It’s April and, traditionally, this is the month when we should notice a change in our garden visitors.
For our bird life this should be the month when the last of our winter migrants leave and we start to see some of our summer visitors. But the changeover is unlikely to be particularly dramatic this year – a mild winter throughout Europe means that many of our winter visitors just didn’t bother to fly in. Fieldfare and Redwing numbers were way down and even regular garden visitors like Siskins have been thin on the ground.
In recent years, in our garden in the Kentish Weald, we’ve enjoyed large numbers of Redpolls visiting our feeders. Last year numbers were greatly reduced and this year we haven’t seen any at all! Is this the new pattern of bird activity brought about by climate change and do warmer winters mean we’ll see less changes to the birds in our gardens? Maybe that’ll be so for our winter visitors but hotter summers in southern countries and warmer temperatures here mean that we should continue to see our regular summer visitors – Swallows, Swifts and House Martins – and may even experience an increase in more exotic visitors, like Hoopoos and European Bee Eaters.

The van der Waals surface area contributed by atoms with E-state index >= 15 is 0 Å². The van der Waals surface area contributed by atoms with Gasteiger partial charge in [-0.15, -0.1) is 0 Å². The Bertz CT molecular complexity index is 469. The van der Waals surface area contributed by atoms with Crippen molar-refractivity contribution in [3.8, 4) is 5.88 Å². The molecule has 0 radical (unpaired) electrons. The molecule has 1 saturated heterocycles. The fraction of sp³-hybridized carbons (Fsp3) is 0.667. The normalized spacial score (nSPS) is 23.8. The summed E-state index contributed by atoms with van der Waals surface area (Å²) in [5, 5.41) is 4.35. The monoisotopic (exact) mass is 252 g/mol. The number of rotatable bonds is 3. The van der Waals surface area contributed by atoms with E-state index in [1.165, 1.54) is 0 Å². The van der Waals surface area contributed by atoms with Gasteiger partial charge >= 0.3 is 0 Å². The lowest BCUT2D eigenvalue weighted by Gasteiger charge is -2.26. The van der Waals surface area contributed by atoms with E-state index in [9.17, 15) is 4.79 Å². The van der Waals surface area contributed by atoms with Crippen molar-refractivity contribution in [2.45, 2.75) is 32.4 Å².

In even the smallest garden you should be noticing how much more active your birds are. House Sparrows and Starlings will be busy building nests in April but Blue Tits and Great Tits are already incubating their first broods – it all kicks off this month so keep the bird feeders topped up and keep an eye on the increased activity. Just remember – all your winter pruning should be out of the way by now as it’s illegal to disturb any nesting bird. Hopefully you’re ready for a new season in the garden and are already getting going with your planting – no doubt with an accompanying Robin who’ll be following you around waiting for you to uncover a tasty insect or two! Happy gardening.
Even in the cities you’re probably starting to notice Swallows and House Martins appearing and, by the end of this month or early next they’ll be joined by the Swifts. And, of course, this is the month when you might just be lucky enough to hear a Cuckoo. This African bird arrives in the UK in late March/early April and will be with us until around late July. Sadly, numbers of Cuckoos are down as well, as damage to their native habitat means that they are now a Red List species. So, if you do hear one get in touch with the RSPB and let them know about it – they’re always keen to keep records up to date. In fact, if you’re interested in our visiting bird life you might want to consider registering with BTO BirdTrack – http://blx1.bto.org/birdtrack/main/data-home.jsp – a partnership between the RSPB and the British Trust for Ornithology (BTO) that keeps track of bird migrations to and from the UK.